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Hey Batter, Batter!

DAILY LEADER / KATIE WILLIAMSON / Aiden Humphrey practices hitting the ball during the Annie Sanders coach pitch practice Tuesday, May 19, at Dr. A.L. Lott field.

DAILY LEADER / KATIE WILLIAMSON / Aiden Humphrey practices hitting the ball during the Annie Sanders coach pitch practice Tuesday, May 19, at Dr. A.L. Lott field.

Gloves are up and bats are swinging, and the Dr. A.L. Lott community youth baseball and softball leagues are gearing up for opening day May 31. This year is the largest group of kids since the local community action group organized the program in 2011.

“This is the first time ever playing for most of these girls,” said Devonda Barlow, head coach of the All Stars softball team. “We’ve been working since March and we’re ready to play. I know they will give it their all, and we are expecting to win.”

There 27 different teams: eight girls’ softball teams and 19 boys’ and girls’ teams. The league offers boys’ tee-ball for 4-to-6 year olds, boys’ buddy ball/coach pitch for 7-to-9 year olds, boys’ little league for 10-to 12-year olds, boys’ pony league for 13-to-16 year olds and girls’ softball for 10-to-16 year olds.

Baseball leagues, such as the Dr. A.L. Lott’s, are not just about athletics. According to studies by the United States Government Accountability Office, early participation in athletics results in higher academic performance. It affects cognitive skills, attitudes and academic and classroom behavior. The GAO report also found that sport participation affects personal development including self-esteem, goal-setting and leadership.

“We are out here trying to teach our kids some good citizenship skills, leadership skills, about sportsmanship and building friendships as well,” said Roy Smith, league director. “We are trying to get kids acclimated to the game. Once they are acclimated, and if they like it, we don’t have to worry about them for the rest of their lives.”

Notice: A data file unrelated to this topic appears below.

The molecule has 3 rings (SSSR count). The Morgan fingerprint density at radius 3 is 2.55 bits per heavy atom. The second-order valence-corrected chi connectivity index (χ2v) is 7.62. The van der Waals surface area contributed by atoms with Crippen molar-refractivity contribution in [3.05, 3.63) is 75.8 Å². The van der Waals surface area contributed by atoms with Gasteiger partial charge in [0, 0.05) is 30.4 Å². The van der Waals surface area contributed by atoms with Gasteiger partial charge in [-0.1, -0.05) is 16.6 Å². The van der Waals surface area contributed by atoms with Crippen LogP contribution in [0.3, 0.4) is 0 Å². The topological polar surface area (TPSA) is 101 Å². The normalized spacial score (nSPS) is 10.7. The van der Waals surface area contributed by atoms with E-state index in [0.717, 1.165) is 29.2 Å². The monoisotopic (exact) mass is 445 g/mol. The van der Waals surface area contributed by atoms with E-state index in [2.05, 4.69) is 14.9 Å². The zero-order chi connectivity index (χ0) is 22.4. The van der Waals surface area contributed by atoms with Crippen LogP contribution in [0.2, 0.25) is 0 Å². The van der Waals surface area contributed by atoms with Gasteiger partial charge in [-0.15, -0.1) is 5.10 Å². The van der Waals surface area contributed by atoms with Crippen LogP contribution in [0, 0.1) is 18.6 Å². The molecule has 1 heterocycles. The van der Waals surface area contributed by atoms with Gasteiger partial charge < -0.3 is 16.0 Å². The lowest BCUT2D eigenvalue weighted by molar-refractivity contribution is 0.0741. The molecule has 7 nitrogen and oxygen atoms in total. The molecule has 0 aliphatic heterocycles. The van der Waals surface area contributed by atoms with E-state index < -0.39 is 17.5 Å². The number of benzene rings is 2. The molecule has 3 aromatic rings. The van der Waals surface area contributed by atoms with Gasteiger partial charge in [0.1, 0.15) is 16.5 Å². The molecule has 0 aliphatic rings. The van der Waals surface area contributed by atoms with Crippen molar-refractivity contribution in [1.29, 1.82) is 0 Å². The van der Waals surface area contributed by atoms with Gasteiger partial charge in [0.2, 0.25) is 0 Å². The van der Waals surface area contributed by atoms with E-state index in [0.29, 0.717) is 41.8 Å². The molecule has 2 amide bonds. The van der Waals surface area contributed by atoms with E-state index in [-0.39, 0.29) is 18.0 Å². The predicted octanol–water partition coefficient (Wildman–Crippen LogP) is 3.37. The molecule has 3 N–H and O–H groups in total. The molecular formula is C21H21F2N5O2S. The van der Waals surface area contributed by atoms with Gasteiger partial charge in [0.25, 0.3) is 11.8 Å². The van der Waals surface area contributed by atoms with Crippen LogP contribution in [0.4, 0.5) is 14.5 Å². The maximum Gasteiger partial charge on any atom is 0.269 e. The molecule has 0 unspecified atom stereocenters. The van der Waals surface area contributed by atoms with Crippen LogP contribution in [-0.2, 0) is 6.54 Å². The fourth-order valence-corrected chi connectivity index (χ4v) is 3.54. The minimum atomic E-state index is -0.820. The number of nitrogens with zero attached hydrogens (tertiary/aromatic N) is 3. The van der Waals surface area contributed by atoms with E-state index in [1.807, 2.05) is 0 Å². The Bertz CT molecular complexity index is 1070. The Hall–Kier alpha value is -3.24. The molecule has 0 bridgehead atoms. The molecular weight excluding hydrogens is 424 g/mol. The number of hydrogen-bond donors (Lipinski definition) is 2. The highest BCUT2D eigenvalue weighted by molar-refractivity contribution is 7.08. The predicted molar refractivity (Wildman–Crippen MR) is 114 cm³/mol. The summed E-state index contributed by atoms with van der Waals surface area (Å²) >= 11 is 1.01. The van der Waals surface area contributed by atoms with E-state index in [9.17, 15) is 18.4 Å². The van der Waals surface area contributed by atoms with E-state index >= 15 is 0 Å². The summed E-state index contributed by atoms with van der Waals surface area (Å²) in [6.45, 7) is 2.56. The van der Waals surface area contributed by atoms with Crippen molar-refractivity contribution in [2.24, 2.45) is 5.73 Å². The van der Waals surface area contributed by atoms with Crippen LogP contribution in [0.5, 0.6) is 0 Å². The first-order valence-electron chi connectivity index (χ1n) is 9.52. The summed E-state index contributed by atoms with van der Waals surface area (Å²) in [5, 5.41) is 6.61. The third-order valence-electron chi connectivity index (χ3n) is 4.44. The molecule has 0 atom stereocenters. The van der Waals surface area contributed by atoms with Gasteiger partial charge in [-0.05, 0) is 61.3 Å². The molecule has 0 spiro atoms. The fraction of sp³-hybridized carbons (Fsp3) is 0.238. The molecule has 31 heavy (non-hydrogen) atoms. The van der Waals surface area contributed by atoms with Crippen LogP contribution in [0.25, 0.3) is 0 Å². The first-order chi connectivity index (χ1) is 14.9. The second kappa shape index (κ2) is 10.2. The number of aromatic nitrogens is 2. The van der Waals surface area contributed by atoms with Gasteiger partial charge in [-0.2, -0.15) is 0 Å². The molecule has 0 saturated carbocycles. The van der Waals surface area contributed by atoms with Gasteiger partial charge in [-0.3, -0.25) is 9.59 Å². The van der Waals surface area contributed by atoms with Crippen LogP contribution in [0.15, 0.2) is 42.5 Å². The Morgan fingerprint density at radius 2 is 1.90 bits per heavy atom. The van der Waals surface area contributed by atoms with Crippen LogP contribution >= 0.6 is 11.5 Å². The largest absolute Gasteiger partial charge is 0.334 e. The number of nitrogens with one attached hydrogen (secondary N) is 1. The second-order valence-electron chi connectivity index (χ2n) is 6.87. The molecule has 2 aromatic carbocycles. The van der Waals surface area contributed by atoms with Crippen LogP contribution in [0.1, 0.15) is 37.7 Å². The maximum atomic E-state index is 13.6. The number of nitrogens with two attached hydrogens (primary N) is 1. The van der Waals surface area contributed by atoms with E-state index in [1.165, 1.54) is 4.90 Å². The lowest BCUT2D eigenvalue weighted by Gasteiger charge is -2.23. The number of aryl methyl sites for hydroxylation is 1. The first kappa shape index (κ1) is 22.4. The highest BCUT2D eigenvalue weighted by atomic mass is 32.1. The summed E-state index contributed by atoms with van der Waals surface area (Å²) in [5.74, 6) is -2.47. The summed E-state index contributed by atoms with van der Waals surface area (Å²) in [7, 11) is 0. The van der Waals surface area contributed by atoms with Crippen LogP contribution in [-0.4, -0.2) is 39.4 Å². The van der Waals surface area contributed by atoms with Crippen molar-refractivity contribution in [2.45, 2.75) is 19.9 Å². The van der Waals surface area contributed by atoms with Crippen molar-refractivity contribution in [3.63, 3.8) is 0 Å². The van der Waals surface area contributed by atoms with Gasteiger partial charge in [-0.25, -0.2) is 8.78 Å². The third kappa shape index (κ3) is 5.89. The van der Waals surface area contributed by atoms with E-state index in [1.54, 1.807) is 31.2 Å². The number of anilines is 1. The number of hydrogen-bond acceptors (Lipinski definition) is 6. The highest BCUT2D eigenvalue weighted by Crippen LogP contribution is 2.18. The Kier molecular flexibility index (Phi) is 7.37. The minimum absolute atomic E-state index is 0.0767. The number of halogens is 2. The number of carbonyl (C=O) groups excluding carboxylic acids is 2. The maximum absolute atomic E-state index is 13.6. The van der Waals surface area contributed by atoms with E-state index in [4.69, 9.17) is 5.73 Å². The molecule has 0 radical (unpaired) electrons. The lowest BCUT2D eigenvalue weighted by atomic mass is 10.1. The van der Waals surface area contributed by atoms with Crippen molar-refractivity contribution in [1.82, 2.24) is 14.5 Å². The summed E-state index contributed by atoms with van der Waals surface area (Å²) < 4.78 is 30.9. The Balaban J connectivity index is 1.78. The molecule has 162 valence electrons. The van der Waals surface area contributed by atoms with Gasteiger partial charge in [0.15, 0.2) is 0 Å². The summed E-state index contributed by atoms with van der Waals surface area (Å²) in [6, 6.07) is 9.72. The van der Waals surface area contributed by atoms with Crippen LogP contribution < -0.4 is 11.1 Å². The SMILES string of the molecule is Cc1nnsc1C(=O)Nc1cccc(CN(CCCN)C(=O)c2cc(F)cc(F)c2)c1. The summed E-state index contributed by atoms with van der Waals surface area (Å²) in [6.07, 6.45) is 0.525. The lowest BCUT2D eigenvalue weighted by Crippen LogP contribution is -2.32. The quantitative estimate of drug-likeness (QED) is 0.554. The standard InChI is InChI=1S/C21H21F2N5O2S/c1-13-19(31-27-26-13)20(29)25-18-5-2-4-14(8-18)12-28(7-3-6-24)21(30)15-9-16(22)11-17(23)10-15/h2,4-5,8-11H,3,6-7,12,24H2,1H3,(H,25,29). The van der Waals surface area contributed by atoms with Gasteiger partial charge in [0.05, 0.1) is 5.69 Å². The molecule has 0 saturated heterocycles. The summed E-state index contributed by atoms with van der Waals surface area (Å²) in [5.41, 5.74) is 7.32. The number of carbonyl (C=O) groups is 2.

The two lighted 280-foot baseball fields are maintained by the Brookhaven Recreation Department, and the youth baseball program is run through private and public donations. The coaches and staff are volunteers, except for the umpires and score keepers. Last year the organizers collected $13,000, and this year Smith expects about the same.

“It means a lot to the community,” said John Sanders, assistant coach of the Elks Lodge little league team. “Parents, grandparents and great-grand parents can come see their kids play. It also keeps the kids out of trouble.”

Sanders has been playing at the fields since the 1960s when the Brookhaven Recreation Department developed the area. He has seen the league develop from four teams of boys wearing white T-shirts to today’s 27 teams in bright uniforms.

“Sportsmanship; that’s the most important thing,” said Semmie Smith, coach of the Elks Lodge team. “We grew-up playing at this field. It’s not about winning or losing.”

The teams play against each other, as well as community leagues from other counties. Smith expects to have 500 to 600 kids playing on the fields this year. Smith prides himself in directing one of the nicest community fields in the state.

“People from out of town love to play here,” said Smith. “I can’t wait. Once opening day is over, I’ll be OK.”

The Dr. A.L. Lott opening day is set for Saturday, May 31, at 10 a.m. It will consist of local government officials speaking to the players and coaches, and there will be team photos and five-to-six ball games. All events will take place at the Dr. A.L. Lott fields on Dr. Martin L. King Drive.